The mathematical and scientific process of calculating calendar dates is known as comptus. Whilst most dates are universally agreed upon based on evidence or limited factors, Easter, as you have seen above, is determined by so many considerations, that it renders it fluid and open for interpretation. Today in Scotland, we celebrate Easter in accordance with the Gregorian calendar. For those readers who are unsure, the Gregorian calendar was introduced in 1582 by Pope Gregory XIII, who recalculated the length of the year, shortening it by less than a day, thus bringing it in line with the solar year. But how we came to observe Easter on the day we do is due to a small historical event that so few people know about. And it happened right here, on Moot Hill in 710 AD.

Between the early years of the 7th century and the Reformation in 1559, events at Scone helped to shape the religious landscape of Scotland. The first people to settle at Scone were the Culdees, a monastic community and followers of St Columba. The Culdees were known as ‘servants of God’. Although very little is known of their lives and practises, it was understood that, whilst they lived in a monastic manner, they never actually took vows and were not overseen by a bishop. They sought a life of piety, believing in the ‘perfection of sanctity’. During the Middle Ages, the Culdees founded 13 monastic communities across Scotland, 8 of which were affiliated with a cathedral. It is not hard to imagine them at Scone, tending to their vegetable gardens and practising choral worship.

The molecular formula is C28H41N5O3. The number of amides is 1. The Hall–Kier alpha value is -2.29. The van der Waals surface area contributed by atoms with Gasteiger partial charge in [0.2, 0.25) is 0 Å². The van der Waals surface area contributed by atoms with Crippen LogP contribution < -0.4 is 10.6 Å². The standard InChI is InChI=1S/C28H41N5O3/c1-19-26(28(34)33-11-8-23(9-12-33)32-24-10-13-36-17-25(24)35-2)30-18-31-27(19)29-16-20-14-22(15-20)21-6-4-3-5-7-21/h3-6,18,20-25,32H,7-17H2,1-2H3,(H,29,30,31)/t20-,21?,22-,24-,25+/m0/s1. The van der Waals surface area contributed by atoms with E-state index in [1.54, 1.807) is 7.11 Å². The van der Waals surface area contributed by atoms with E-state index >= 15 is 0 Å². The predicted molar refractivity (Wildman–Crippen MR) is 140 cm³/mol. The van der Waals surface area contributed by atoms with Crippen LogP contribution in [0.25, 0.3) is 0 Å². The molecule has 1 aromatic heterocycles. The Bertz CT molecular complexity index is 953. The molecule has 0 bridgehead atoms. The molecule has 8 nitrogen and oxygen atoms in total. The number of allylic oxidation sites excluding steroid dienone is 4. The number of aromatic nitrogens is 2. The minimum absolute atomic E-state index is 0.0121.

Scone continued to attain recognition as an important religious centre well in to the latter half of the Middle Ages. In 1114, King Alexander I founded an Augustinian priory adjacent to the ancient site of Moot Hill. The Priory was later elevated to the status of Abbey during the reign of King Malcolm IV in 1169. It’s no wonder then that such a religiously significant setting should become the crowning place of Kings of Scots. The Abbey stood in the grounds of Scone until 1559, when it was burned down by a riotous mob from Dundee during the Scottish Reformation. This was a time of widespread religious conflict as worshippers sought to break from the papacy of Rome and establish a Scottish church based on Calvinist ideals. Deciding which ecclesiastical path to follow has been the basis of most storylines in Scotland’s religious journey. And so, we return once more to Moot Hill in 710 AD.